BHP's divestment of its non-core metallurgical coal assets in the Blackwater and Daunia mines has captured the market's attention, as the process ostensibly draws to a conclusion.
The rationale behind the divestment is sound given the asset-specific challenges as well as the broader industry headwinds for the metallurgical coal markets are anticipated to experience as a whole. This poses an interesting conundrum for potential bidders, with the evident risks counterbalanced by the potential upside as a result of sudden, unexpected externalities that could affect market supply; as we saw in thermal coal markets following the Russian invasion of Ukraine.
TailwindsThe metallurgical markets are experiencing headwinds with steel demand softening as a result of diminishing and more focused monetary and fiscal stimulus on a global basis. Governments are no longer investing as aggressively into 'nation building' infrastructure projects as we have seen over the past 3 years; instead taking a more focused approach with an emphasis on encouraging uptake of renewals as best evidenced by the Inflation Reduction Act in the US. It is likely that steel production will gradually transition over time towards the greater adoption of 'coal-free' steel production technologies such as Electric Arc Furnaces (EAF) over the present conventional Blast Furnaces.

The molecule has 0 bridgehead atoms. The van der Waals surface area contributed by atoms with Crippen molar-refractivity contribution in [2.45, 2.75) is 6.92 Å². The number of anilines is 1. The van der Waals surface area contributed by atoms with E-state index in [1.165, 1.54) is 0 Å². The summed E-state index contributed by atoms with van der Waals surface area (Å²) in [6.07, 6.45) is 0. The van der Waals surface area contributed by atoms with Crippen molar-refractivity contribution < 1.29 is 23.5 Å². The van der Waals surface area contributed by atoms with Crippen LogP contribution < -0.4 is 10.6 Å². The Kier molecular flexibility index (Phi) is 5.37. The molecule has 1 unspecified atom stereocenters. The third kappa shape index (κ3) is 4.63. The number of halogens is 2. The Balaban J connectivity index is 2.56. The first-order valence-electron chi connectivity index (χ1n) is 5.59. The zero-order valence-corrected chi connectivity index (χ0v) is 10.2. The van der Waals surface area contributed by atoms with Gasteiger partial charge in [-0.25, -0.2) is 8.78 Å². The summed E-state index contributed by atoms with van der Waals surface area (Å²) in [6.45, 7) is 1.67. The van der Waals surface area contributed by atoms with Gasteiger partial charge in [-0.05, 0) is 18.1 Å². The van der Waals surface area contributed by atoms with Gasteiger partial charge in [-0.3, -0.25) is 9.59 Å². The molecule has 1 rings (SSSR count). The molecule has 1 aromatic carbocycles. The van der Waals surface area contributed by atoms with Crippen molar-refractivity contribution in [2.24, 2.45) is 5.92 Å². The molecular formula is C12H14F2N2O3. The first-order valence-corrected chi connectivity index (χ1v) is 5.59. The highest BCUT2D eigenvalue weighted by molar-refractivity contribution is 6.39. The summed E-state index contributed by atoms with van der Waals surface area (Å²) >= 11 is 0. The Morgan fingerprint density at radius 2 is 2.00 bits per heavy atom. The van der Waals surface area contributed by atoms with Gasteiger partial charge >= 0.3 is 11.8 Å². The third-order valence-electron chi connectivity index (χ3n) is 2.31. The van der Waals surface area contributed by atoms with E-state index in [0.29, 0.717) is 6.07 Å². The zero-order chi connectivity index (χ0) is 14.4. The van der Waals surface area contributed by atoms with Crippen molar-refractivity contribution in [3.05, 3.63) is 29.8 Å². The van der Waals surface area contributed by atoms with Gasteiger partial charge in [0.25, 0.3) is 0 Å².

Meanwhile, China which produces and consumes the lion's share of steel, and by proxy metallurgical coal; is experiencing a rapidly cooling housing market. Despite strong government incentives to lend into the housing market, our analysis concludes that there has been a considerable fall in consumer appetite for housing as an investment class as well as a reduction in bank appetite to lend for investment in housing as an asset class. We anticipate that this in turn will lead to a fall in new starts, potentially further softening steel demand.
Post-Covid, government intervention over immovable assets, such as natural resources, has been increasing. A large proportion of global metallurgical coal production is produced in Queensland, and the state government's enormous rise in royalties against election promises represents an unquantifiable risk going forward; so much so, that the Japanese government has disclosed they do not view Queensland as an investable jurisdiction.
The rise in Queensland's royalty rate has lifted the cost curve for these producers with industry experts expecting the 90th percentile cost curve for premium coking coal to be circa AUD$250/t on an all-in basis. We anticipate that this will depress the returns of mines that are able to produce lower-quality metallurgical coals such as semi-soft coking and PCI coals.
Portfolio assessmentBlackwater and Daunia are the lowest-quality metallurgical coal assets within the BHP portfolio; producing a blend of lower-quality coking coal products that are sold at a discount to the premium PLV coal index. The sale of these assets will vastly improve BHP's residual portfolio of metallurgical coal assets, and we believe would be an enormous value accretive process, over and above the notional sale value.